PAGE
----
Since we have nothing better to do, we head over to the other ferry terminal where the much smaller ferry to Sape is still sitting at the docks. The office is open (for the first time since I got to Labuan Bajo)! We head over to the counter and ask if the ferry is actually leaving today, “Yes, yes! Ferry leaving in one hour. Hurry, hurry!”. Richard and I have a very brief debate: wait for the big ferry to Surabaya to maybe leave today, or get on this one to Sape to at least get going. As my restlessness from being stuck is beginning to seriously impact my mental health, I argue for getting on the ferry to Sape just to get going. So we do. We head back to pack up our stuff and get on the ferry half an hour later. About 8 hours after that we arrive in Sape (the ferry took 6 hours, and an hour of random waiting to leave/dock on each side of that).

On the ferry, getting close to Sape as the sun is setting
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Day 28 – Crossing Sumbawa in one day: To make up some time, we decide to get going at 7am from Sape to make sure we have enough time to cross the whole island of Sumbawa (~400km) make the ferry crossing to Lombok (~1 hour) in one day. We had heard that the roads on Sumbawa are supposed to be really good, and they were! It takes us just over 8 hours to cross the whole island including stops for breakfast, mid morning snack and lunch, averaging almost 60km/h* (!!).

Despite being one of the longest days so far (leaving Sape at 7.30am, arriving in Tetebatu on Lombok around 8.30pm) it is a really good day. Feels great to be back on the bike and the weather is really good for most of the day.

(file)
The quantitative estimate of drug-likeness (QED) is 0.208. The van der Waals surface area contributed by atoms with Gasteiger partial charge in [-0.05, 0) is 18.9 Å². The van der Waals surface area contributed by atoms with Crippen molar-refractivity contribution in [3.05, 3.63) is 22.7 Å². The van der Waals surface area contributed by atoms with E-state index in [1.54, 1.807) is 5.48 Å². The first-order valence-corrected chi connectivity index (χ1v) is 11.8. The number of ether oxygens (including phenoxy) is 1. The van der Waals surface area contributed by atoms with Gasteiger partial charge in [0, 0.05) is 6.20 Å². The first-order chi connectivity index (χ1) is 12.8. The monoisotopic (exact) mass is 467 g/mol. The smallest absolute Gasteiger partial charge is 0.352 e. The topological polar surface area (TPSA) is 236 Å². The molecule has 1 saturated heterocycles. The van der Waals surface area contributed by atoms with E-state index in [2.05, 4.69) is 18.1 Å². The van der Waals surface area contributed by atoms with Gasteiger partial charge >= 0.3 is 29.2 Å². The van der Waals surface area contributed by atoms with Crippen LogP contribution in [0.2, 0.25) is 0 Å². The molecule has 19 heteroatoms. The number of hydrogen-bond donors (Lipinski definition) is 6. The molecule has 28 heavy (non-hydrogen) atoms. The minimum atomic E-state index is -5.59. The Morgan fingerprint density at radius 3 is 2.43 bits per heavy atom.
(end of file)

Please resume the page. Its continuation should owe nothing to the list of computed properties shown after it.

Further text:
Really good roads
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And a very normal traffic situation on Sumbawa (yep, that’s a horse cart)
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One of the highlights is being stopped in a police checkpoint half way through Sumbawa. We come around a corner and all of a sudden there is a line of cars and bikes just standing by the side of the road, with a police officer standing in the middle of the road waving people in. He waves us in as well. It looks like they are checking everyone’s licence and registration so I prepare to pull all my paperwork out from my bags. Then we get up to the officer actually checking everyone. He barely speaks any English, but he is very friendly and asks “Where going, where from?”. We say we’re from Australia, and on our way to Lombok. He puts on a huge smile, says “Hati-hati, kangaroo” (roughly “be careful, kangaroo”), gives us each a high five and then we’re on our way. No paperwork.